By Victor Gotevbe
Saudi Arabia, a desert country encompassing most of the Arabian Peninsula, with Red Sea and Persian (Arabian) Gulf coastlines. Known as the birthplace of Islam; home to the religion’s 2 most sacred mosques: Masjid al-Haram, in Mecca, destination of the annual Hajj pilgrimage, and Medina’s Masjid an-Nabawi, burial site of the prophet Muhammad, will not only be primarily known for religious pilgrimages -Umrah and Haj as its government has approved plans to start issuing tourist visas for the country to boost its leisure tourism sector.
Saudi Government presently issues visas for business, employment and students as well as visas for personal and family visits. Travel to the country has largely been restricted. This restriction will now be lifted following its approval to commence granting tourist visas, a first for Saudi Arabia.
Saudi tourism is set to accelerate as the ban on women driving was lifted recently. This was nonetheless first announced in December, 2013 on its intention to begin issuing tourist visas for the first time in its history. Council of Ministers entrusted the Saudi Commission for Tourism and Antiquities accordingly with visa issuing on the basis of certain regulations approved by the Ministries of Interior and Foreign Affairs.
The new tourism law aims at bringing about a qualitative improvement in the industry, which is expected to play a significant role in strengthening the economy besides creating thousands of jobs for Saudis.
Arab News reported that Jamal Al-Fakhri, a member of the Shoura Council and the executive committee of Tabuk Tourism Development Council, told Al Watan that he hoped Tabuk would become “a destination for tourists in the region.”
He said that the Public Investment Fund (PIF) would help to promote tourism in Saudi Arabia, adding that tourism projects “with further diversify job opportunities” in the Kingdom.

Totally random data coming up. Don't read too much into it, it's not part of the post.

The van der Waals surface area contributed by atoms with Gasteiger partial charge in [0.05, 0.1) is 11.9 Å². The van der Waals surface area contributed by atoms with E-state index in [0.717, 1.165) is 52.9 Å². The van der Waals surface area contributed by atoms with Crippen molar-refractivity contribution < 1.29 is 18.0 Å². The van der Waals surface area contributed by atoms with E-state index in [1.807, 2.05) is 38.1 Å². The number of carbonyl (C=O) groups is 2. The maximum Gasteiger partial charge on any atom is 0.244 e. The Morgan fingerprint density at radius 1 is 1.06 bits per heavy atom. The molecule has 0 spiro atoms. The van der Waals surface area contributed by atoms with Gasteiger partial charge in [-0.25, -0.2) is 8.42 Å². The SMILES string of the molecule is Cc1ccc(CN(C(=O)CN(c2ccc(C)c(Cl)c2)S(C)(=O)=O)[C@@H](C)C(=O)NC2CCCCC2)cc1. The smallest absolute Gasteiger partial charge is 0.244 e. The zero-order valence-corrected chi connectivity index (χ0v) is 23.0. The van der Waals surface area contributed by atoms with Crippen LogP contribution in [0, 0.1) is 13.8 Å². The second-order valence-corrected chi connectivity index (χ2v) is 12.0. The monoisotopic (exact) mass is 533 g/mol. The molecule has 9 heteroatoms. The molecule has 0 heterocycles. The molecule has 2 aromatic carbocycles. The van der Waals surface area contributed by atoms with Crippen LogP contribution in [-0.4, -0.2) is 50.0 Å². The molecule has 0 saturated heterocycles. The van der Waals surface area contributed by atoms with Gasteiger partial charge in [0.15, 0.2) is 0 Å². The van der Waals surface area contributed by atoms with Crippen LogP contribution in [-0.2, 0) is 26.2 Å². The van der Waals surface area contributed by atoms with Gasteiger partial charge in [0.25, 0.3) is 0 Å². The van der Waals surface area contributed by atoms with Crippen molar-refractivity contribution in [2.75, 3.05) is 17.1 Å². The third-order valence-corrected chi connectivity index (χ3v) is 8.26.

“There are many (potential) tour guides who are multilingual and ready to work in the field after meeting the requirements set by the Saudi Commission for Tourism and National Heritage (SCTH),” he continued.
Rustam Al-Kubaisi, head of the SCTH’s Jizan branch, cited the Asir development project, the annual Souk Okaz in Ta’if, and the Farasan Islands as examples of tourism initiatives in the Kingdom, as well as museums and archaeological sites.
“The SCTH has been conducting tourism training workshops for the youth on topics including establishing small tourism projects and methods for increasing safety in tourism establishments,” he said. “This is in addition to raising awareness about the importance of relics, urban heritage and historical buildings.”
He added that the people of Jizan are renowned for their hospitality and are ready to welcome tourists from outside the Kingdom.
The first stage of the rollout, visas will only be available to groups of visitors through authorized tour operators.
Al-Fakhiri said that tourists would be welcome in Jizan, a port city in the kingdom.
In August, Saudi Arabia had announced plans to build a “semi-autonomous” visa-free travel destination along its northwestern Red Sea coast.
The resort area, which is to be developed with assistance from the Public Investment Fund, is tailored towards global luxury travellers and those seeking wellness travel. It was also suggested that the strict religious laws ─ on women’s veils and gender segregation ─ of the kingdom would not apply in the area.
Following the ascent of Mohammed bin Salman ─ the son of King Salman bin Abdulaziz Al Saud ─ to the second-most powerful position in Saudi Arabia, a series of changes have occurred in the country.